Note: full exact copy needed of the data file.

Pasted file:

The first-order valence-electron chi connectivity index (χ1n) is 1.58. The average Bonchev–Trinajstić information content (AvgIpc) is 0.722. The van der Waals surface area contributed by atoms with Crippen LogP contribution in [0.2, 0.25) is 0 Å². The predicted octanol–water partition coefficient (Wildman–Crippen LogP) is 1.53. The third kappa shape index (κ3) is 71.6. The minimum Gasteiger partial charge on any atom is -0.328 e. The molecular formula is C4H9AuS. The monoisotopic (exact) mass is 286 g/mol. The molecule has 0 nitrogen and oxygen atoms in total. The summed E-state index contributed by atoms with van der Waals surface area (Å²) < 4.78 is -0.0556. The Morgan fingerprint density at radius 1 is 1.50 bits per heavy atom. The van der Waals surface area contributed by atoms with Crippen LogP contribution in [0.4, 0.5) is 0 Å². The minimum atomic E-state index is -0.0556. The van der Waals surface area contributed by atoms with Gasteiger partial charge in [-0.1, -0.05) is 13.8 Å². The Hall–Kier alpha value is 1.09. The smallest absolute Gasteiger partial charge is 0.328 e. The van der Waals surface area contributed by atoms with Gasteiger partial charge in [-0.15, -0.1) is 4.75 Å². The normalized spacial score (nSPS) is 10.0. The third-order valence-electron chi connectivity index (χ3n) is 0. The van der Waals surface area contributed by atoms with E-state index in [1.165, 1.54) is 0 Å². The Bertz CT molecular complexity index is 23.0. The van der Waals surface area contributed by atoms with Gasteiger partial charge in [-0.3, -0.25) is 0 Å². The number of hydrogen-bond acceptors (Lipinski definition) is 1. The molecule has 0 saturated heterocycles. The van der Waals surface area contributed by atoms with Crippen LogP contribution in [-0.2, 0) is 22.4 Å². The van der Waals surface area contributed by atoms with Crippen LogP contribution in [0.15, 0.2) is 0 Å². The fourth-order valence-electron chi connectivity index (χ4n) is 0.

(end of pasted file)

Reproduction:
The first-order valence-electron chi connectivity index (χ1n) is 1.58. The average Bonchev–Trinajstić information content (AvgIpc) is 0.722. The van der Waals surface area contributed by atoms with Crippen LogP contribution in [0.2, 0.25) is 0 Å². The predicted octanol–water partition coefficient (Wildman–Crippen LogP) is 1.53. The third kappa shape index (κ3) is 71.6. The minimum Gasteiger partial charge on any atom is -0.328 e. The molecular formula is C4H9AuS. The monoisotopic (exact) mass is 286 g/mol. The molecule has 0 nitrogen and oxygen atoms in total. The summed E-state index contributed by atoms with van der Waals surface area (Å²) < 4.78 is -0.0556. The Morgan fingerprint density at radius 1 is 1.50 bits per heavy atom. The van der Waals surface area contributed by atoms with Crippen LogP contribution in [0.4, 0.5) is 0 Å². The minimum atomic E-state index is -0.0556. The van der Waals surface area contributed by atoms with Gasteiger partial charge in [-0.1, -0.05) is 13.8 Å². The Hall–Kier alpha value is 1.09. The smallest absolute Gasteiger partial charge is 0.328 e. The van der Waals surface area contributed by atoms with Gasteiger partial charge in [-0.15, -0.1) is 4.75 Å². The normalized spacial score (nSPS) is 10.0. The third-order valence-electron chi connectivity index (χ3n) is 0. The van der Waals surface area contributed by atoms with E-state index in [1.165, 1.54) is 0 Å². The Bertz CT molecular complexity index is 23.0. The van der Waals surface area contributed by atoms with Gasteiger partial charge in [-0.3, -0.25) is 0 Å². The number of hydrogen-bond acceptors (Lipinski definition) is 1. The molecule has 0 saturated heterocycles. The van der Waals surface area contributed by atoms with Crippen LogP contribution in [-0.2, 0) is 22.4 Å². The van der Waals surface area contributed by atoms with Crippen LogP contribution in [0.15, 0.2) is 0 Å². The fourth-order valence-electron chi connectivity index (χ4n) is 0.